The trial judge gave the appellee a judgment on the principal of the open account against Taylor's Marine and Kevin and Lori Taylor, to the extent of their personal guarantees. But, the trial judge found in favor of the appellants on their counterclaim by awarding them $11,404.38 for past unlawful interest paid. The appellants appeal from this judgment alleging that the trial court made the following errors: (1) miscalculating the amount of their recovery for usurious interest paid to the appellee; (2) denying the Taylors' motion to transfer the case to chancery court; and (3) setting off the usury judgment prior to the finding that the appellants' lien for attorney's fees had attached to the judgment for usury. We find no error and therefore affirm.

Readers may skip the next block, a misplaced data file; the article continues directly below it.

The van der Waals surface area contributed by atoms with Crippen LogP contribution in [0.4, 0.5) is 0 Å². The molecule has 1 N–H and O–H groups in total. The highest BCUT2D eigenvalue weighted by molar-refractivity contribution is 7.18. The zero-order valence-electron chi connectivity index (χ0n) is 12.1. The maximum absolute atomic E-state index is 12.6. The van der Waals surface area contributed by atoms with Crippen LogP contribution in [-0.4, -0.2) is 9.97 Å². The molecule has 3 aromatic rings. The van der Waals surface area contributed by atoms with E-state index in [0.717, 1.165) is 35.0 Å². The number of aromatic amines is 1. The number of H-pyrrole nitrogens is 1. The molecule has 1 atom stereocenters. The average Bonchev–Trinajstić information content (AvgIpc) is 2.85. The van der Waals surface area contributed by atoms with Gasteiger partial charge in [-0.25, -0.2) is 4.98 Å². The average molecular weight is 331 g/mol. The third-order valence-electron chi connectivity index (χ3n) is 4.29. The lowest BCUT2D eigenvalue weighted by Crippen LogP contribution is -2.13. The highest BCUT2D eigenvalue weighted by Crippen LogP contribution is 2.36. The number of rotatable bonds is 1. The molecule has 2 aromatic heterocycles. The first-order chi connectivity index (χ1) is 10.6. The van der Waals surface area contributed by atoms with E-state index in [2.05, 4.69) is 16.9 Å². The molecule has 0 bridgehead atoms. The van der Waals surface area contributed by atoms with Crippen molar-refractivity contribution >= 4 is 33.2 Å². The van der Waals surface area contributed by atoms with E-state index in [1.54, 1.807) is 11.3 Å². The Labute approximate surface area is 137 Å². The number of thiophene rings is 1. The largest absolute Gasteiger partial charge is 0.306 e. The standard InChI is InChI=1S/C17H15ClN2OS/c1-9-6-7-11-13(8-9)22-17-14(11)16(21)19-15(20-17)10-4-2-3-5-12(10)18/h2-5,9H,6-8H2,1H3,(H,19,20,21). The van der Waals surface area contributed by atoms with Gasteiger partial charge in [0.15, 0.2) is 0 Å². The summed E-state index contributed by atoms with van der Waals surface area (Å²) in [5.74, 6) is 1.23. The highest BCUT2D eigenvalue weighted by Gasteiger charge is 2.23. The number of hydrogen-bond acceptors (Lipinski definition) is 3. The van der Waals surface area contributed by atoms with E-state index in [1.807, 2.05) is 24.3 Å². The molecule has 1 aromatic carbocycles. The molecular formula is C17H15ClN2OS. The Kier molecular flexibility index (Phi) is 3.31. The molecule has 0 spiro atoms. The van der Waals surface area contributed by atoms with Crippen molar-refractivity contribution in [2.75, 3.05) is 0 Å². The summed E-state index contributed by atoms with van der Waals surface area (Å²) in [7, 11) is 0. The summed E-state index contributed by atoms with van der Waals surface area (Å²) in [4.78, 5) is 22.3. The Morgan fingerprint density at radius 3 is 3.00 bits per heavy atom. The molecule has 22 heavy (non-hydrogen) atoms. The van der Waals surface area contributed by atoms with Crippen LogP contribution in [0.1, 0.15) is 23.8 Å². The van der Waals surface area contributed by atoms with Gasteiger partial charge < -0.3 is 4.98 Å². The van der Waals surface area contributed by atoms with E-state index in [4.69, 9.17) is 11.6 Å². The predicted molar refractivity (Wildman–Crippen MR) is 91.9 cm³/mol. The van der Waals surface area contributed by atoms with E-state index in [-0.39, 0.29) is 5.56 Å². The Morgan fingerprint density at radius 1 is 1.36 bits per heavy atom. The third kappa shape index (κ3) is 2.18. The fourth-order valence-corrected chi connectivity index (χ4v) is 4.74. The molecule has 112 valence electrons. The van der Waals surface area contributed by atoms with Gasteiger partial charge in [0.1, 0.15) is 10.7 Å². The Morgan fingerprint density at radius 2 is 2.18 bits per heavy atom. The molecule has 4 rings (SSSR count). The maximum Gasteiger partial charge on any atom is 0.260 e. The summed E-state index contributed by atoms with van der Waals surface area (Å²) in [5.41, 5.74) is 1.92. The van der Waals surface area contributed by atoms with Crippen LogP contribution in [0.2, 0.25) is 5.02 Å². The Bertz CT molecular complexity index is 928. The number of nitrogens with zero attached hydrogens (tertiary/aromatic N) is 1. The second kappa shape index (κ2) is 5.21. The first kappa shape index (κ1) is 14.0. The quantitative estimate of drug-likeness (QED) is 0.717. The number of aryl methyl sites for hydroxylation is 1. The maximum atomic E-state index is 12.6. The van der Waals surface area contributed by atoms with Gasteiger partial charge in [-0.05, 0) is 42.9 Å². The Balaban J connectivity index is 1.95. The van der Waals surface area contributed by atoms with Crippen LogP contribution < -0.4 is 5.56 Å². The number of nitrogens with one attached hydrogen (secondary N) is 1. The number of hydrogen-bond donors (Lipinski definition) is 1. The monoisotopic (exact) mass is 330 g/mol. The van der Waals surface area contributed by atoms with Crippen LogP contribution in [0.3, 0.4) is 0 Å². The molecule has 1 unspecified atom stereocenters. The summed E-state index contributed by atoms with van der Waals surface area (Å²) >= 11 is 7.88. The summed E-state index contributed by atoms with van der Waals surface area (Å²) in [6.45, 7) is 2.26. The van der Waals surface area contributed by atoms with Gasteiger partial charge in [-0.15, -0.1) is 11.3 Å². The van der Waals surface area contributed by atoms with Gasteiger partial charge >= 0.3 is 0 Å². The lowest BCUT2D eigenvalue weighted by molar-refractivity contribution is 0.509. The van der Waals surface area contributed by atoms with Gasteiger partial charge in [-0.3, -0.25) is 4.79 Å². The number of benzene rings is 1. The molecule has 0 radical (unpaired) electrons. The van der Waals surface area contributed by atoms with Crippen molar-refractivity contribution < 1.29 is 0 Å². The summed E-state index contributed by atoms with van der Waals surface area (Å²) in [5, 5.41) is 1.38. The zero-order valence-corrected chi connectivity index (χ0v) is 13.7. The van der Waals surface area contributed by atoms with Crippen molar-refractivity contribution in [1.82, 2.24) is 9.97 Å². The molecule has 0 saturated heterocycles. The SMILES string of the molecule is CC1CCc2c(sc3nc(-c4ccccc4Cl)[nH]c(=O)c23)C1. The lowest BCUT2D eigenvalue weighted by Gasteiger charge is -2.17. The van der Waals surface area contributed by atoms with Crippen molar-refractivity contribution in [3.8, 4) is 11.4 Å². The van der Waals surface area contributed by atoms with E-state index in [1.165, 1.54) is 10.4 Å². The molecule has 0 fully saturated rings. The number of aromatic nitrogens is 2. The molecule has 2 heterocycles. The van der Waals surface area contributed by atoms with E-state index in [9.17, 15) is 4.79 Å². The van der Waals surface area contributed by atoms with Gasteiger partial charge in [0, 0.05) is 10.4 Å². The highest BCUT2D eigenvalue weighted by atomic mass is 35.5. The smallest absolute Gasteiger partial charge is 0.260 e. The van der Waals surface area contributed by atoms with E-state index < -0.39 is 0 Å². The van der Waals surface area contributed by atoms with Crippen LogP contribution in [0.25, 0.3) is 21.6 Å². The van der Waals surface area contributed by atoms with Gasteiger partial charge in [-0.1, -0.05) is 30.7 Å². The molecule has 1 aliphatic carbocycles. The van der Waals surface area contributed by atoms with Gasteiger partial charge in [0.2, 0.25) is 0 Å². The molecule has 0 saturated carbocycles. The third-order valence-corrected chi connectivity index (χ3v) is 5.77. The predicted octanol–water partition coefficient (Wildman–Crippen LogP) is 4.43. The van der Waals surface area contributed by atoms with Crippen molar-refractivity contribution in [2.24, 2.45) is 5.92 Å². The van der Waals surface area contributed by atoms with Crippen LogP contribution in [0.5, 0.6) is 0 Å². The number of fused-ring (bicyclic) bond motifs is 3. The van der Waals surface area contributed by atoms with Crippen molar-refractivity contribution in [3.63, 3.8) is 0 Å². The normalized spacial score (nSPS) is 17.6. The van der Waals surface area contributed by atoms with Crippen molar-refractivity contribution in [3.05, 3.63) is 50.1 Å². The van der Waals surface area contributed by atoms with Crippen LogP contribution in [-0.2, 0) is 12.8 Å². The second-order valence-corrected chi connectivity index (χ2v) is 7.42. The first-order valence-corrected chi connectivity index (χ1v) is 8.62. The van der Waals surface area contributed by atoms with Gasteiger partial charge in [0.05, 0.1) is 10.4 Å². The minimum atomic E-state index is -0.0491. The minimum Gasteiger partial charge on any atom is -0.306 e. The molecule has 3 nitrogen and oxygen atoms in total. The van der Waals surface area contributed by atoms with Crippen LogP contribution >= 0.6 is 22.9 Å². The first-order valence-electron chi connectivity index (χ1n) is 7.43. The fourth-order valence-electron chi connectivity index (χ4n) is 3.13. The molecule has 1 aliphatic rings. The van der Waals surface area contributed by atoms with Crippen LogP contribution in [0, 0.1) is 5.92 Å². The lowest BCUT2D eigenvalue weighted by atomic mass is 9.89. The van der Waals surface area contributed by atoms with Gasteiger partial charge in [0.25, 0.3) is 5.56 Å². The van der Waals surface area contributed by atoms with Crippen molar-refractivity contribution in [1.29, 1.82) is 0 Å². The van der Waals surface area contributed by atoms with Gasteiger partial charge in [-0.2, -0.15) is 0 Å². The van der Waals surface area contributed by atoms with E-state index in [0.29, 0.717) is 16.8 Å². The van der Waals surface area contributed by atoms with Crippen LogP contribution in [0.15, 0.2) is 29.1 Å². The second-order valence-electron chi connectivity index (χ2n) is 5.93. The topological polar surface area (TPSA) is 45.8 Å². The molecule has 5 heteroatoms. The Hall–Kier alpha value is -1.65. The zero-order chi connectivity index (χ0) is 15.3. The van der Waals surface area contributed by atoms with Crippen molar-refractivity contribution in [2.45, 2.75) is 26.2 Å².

Under Ark. Const. art. 19, § 13, contracts having a rate of interest that exceeds 5% per annum above the federal reserve discount rate at the time of the contract are void as to the unpaid interest, and the person who has paid the unlawful rate may recover twice the amount of the interest paid. Pursuant to this provision, the trial court found that the appellants paid $5,702.19 in usurious interest and awarded them $11,404.38. As their first point for reversal, appellants argue that they were entitled to recover $29,185.38. In reaching this figure, the appellants contend that they paid $6,744.00 in usurious interest and that $7,847.69 of interest paid because of cash differentials should have been included.